Bush Administration tax cut denies military families increase in child tax credit. The families of 262,000 children of military personnel do not receive the child tax credit increase because the plan fails to cover taxpaying families with incomes between $10,500 and $26,625. According to The Washington Post, the House version of the Bush Administration plan "wouldn't help many of those serving in Iraq." One solider who will not benefit is Army Specialist Shoshana Johnson, the soldier and single mother who was wounded twice in the same convoy as Jessica Lynch. ("Ex-POW's Family Accuses Army of Double Standard on Benefit," Washington Post, October 24, 2003; "The New Senate Child Credit Legislation - What It Does and Does Not Do," Center on Budget and Policy Priorities, June 25, 2003; "Whose Child Is Left Behind," Children's Defense Fund, July 23, 2003
Bush Administration opposed plan to give National Guard and Reserve Members access to health insurance. Despite the war efforts of America's National Guard and Reserve Members, the Bush Administration announced in October 2003 its formal opposition to give the 1.2 million Guard and Reserve members the right to buy health care coverage through the Pentagon's health plan. One out of every five Guard members lacks health insurance. ("Bush Opposes Health Plan for National Guard," Gannett News Service, October 23, 2003)
Aug 14 2003
Washington, DC - The Pentagon wants to cut the pay of its 148,000 U.S. troops in Iraq, who are already contending with guerrilla-style attacks, homesickness and 120- degree-plus heat.
Unless Congress and President Bush take quick action when Congress returns after Labor Day, the uniformed Americans in Iraq and the 9,000 in Afghanistan will lose a pay increase approved last April of $75 a month in "imminent danger pay" and $150 a month in "family separation allowances."
The Defense Department supports the cuts, saying its budget can't sustain the higher payments amid a host of other priorities. But the proposed cuts have stirred anger among military families and veterans' groups and even prompted an editorial attack in the Army Times, a weekly newspaper for military personnel and their families that is seldom so outspoken.
Congress made the April pay increases retroactive to Oct. 1, 2002, but they are set to expire when the federal fiscal year ends Sept. 30 unless Congress votes to keep them as part of its annual defense appropriations legislation.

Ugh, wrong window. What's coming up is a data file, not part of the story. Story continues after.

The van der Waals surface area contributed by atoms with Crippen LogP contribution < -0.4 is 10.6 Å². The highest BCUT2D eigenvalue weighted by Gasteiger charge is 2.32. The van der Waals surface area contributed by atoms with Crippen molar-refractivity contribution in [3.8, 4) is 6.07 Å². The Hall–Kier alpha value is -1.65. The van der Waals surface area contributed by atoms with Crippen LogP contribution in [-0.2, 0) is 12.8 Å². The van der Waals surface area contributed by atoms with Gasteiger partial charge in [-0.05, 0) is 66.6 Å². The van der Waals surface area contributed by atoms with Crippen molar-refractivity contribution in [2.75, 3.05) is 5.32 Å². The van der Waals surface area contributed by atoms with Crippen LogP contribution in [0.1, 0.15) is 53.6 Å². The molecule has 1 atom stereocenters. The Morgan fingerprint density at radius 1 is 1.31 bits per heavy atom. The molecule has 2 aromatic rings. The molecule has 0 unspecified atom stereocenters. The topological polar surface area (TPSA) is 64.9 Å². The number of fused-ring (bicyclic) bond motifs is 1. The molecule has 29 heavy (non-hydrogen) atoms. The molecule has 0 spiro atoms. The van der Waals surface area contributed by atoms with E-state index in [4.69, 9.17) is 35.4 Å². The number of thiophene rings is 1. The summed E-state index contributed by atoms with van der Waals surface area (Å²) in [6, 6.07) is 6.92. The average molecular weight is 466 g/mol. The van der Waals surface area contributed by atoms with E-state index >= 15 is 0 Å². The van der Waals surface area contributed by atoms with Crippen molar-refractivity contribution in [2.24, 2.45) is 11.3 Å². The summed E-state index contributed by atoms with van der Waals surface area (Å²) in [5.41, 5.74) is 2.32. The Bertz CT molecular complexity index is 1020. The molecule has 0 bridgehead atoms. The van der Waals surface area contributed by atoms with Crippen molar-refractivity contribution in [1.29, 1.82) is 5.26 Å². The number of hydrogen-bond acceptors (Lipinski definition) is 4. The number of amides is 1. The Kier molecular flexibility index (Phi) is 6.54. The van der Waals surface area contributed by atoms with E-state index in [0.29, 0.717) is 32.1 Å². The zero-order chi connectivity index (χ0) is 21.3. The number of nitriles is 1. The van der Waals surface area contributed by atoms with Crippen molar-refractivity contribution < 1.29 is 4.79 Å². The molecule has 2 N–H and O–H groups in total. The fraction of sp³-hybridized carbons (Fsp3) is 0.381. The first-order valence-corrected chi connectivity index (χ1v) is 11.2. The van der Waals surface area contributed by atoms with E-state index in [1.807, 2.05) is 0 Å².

Imminent danger pay, given to Army, Navy, Marine and Air Force members in combat zones, was raised to $225 from $150 a month. The family separation allowance, which goes to help military families pay rent, child care or other expenses while soldiers are away, was raised from $100 a month to $250.
Last month, the Pentagon sent Congress an interim budget report saying the extra $225 monthly for the two pay categories was costing about $25 million more a month, or $300 million for a full year. In its "appeals package" laying out its requests for cuts in pending congressional spending legislation, Pentagon officials recommended returning to the old, lower rates of special pay and said military experts would study the question of combat pay in coming months
January 28, 2005
During a recent interview with the Wall Street Journal (1-25-05), Pentagon official David Chu, in a mockery of the contribution of veterans, defended a new round of cuts by ironically describing funding for programs like veterans' education and job training, health care, pensions, Veterans Administration (VA) housing and the like as "hurtful" to national security.
Despite Republican pretense that spending increases for the VA budget under the Bush administration have been large, new spending has neither matched inflation over the same period, nor does it keep pace with growing need.
For example, as private sector health care costs skyrocket, veterans are turning more and more to the military's health insurance program, Tricare. Retired service members account for half of the people covered by Tricare, whereas just five years ago they accounted for only 40 percent. The Bush administration wants to find ways to stem this tide - none of which have anything to do with keeping private sector insurance affordable.
The slow rate of VA spending growth enforced by Bush and the congressional Republicans over the last four years won't cover growing deferred benefits, such as education, housing, retirement, health care and so on, promised to current service members or that are supposed to be available for new enlistees.